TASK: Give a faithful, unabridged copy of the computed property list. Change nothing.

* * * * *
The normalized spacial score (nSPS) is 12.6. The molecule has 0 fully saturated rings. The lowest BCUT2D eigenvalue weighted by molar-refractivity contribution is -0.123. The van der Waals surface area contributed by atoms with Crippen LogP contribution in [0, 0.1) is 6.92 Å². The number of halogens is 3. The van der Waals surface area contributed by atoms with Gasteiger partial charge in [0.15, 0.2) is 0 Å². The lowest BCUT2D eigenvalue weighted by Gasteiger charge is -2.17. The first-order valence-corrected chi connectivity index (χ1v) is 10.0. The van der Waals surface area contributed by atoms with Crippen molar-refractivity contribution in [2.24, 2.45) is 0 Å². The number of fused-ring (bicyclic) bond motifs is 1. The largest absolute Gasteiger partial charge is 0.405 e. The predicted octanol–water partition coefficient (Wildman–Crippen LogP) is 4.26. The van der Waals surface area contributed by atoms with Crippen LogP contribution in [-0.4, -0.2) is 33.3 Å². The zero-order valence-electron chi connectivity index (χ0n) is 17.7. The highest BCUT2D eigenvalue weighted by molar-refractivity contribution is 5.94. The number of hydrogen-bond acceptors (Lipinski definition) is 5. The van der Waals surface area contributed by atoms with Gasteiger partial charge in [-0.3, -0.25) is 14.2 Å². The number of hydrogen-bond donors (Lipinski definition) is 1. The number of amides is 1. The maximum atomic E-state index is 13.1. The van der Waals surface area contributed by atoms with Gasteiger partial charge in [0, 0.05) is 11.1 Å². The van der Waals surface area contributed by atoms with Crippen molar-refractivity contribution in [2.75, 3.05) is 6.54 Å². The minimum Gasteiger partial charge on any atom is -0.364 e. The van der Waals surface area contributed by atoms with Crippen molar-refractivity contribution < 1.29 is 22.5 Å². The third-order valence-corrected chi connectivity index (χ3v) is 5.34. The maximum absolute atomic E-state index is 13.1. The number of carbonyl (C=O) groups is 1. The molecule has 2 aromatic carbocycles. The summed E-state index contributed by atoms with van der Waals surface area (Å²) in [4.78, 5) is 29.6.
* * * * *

The normalized spacial score (nSPS) is 12.6. The molecule has 0 fully saturated rings. The lowest BCUT2D eigenvalue weighted by molar-refractivity contribution is -0.123. The van der Waals surface area contributed by atoms with Crippen LogP contribution in [0, 0.1) is 6.92 Å². The number of halogens is 3. The van der Waals surface area contributed by atoms with Gasteiger partial charge in [0.15, 0.2) is 0 Å². The lowest BCUT2D eigenvalue weighted by Gasteiger charge is -2.17. The first-order valence-corrected chi connectivity index (χ1v) is 10.0. The van der Waals surface area contributed by atoms with Crippen molar-refractivity contribution in [2.24, 2.45) is 0 Å². The number of fused-ring (bicyclic) bond motifs is 1. The largest absolute Gasteiger partial charge is 0.405 e. The predicted octanol–water partition coefficient (Wildman–Crippen LogP) is 4.26. The van der Waals surface area contributed by atoms with Crippen LogP contribution in [-0.4, -0.2) is 33.3 Å². The zero-order valence-electron chi connectivity index (χ0n) is 17.7. The highest BCUT2D eigenvalue weighted by molar-refractivity contribution is 5.94. The number of hydrogen-bond acceptors (Lipinski definition) is 5. The van der Waals surface area contributed by atoms with Gasteiger partial charge in [-0.3, -0.25) is 14.2 Å². The number of hydrogen-bond donors (Lipinski definition) is 1. The number of amides is 1. The maximum atomic E-state index is 13.1. The van der Waals surface area contributed by atoms with Gasteiger partial charge in [0, 0.05) is 11.1 Å². The van der Waals surface area contributed by atoms with Crippen molar-refractivity contribution in [2.75, 3.05) is 6.54 Å². The minimum Gasteiger partial charge on any atom is -0.364 e. The van der Waals surface area contributed by atoms with Crippen molar-refractivity contribution < 1.29 is 22.5 Å². The third-order valence-corrected chi connectivity index (χ3v) is 5.34. The maximum absolute atomic E-state index is 13.1. The number of carbonyl (C=O) groups is 1. The molecule has 2 aromatic carbocycles. The summed E-state index contributed by atoms with van der Waals surface area (Å²) in [4.78, 5) is 29.6.